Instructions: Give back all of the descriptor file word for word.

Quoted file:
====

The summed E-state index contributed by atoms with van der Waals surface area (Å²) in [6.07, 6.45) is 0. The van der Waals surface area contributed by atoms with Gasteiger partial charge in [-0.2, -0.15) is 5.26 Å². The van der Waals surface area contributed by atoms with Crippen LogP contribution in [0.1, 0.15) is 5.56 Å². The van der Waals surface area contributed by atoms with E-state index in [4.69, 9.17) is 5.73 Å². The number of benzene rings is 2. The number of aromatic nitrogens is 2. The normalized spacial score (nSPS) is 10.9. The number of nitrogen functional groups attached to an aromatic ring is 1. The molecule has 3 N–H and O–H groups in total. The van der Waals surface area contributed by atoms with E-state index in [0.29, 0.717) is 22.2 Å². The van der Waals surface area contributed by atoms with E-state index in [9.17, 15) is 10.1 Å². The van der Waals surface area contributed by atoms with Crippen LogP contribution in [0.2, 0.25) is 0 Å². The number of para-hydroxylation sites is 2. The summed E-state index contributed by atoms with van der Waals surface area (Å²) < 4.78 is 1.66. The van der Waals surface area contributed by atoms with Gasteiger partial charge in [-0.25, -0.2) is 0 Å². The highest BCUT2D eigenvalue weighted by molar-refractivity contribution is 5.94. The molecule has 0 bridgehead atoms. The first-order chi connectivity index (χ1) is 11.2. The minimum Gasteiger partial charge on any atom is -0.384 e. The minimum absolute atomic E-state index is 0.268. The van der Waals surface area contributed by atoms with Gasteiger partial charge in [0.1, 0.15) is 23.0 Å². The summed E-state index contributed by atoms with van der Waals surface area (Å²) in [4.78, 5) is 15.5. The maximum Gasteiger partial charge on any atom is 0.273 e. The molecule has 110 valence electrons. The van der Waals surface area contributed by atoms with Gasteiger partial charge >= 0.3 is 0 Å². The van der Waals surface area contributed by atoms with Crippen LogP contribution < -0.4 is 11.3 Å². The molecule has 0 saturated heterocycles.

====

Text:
The summed E-state index contributed by atoms with van der Waals surface area (Å²) in [6.07, 6.45) is 0. The van der Waals surface area contributed by atoms with Gasteiger partial charge in [-0.2, -0.15) is 5.26 Å². The van der Waals surface area contributed by atoms with Crippen LogP contribution in [0.1, 0.15) is 5.56 Å². The van der Waals surface area contributed by atoms with E-state index in [4.69, 9.17) is 5.73 Å². The number of benzene rings is 2. The number of aromatic nitrogens is 2. The normalized spacial score (nSPS) is 10.9. The number of nitrogen functional groups attached to an aromatic ring is 1. The molecule has 3 N–H and O–H groups in total. The van der Waals surface area contributed by atoms with E-state index in [0.29, 0.717) is 22.2 Å². The van der Waals surface area contributed by atoms with E-state index in [9.17, 15) is 10.1 Å². The van der Waals surface area contributed by atoms with Crippen LogP contribution in [0.2, 0.25) is 0 Å². The number of para-hydroxylation sites is 2. The summed E-state index contributed by atoms with van der Waals surface area (Å²) < 4.78 is 1.66. The van der Waals surface area contributed by atoms with Gasteiger partial charge in [-0.25, -0.2) is 0 Å². The highest BCUT2D eigenvalue weighted by molar-refractivity contribution is 5.94. The molecule has 0 bridgehead atoms. The first-order chi connectivity index (χ1) is 11.2. The minimum Gasteiger partial charge on any atom is -0.384 e. The minimum absolute atomic E-state index is 0.268. The van der Waals surface area contributed by atoms with Gasteiger partial charge in [0.1, 0.15) is 23.0 Å². The summed E-state index contributed by atoms with van der Waals surface area (Å²) in [4.78, 5) is 15.5. The maximum Gasteiger partial charge on any atom is 0.273 e. The molecule has 110 valence electrons. The van der Waals surface area contributed by atoms with Gasteiger partial charge >= 0.3 is 0 Å². The van der Waals surface area contributed by atoms with Crippen LogP contribution < -0.4 is 11.3 Å². The molecule has 0 saturated heterocycles.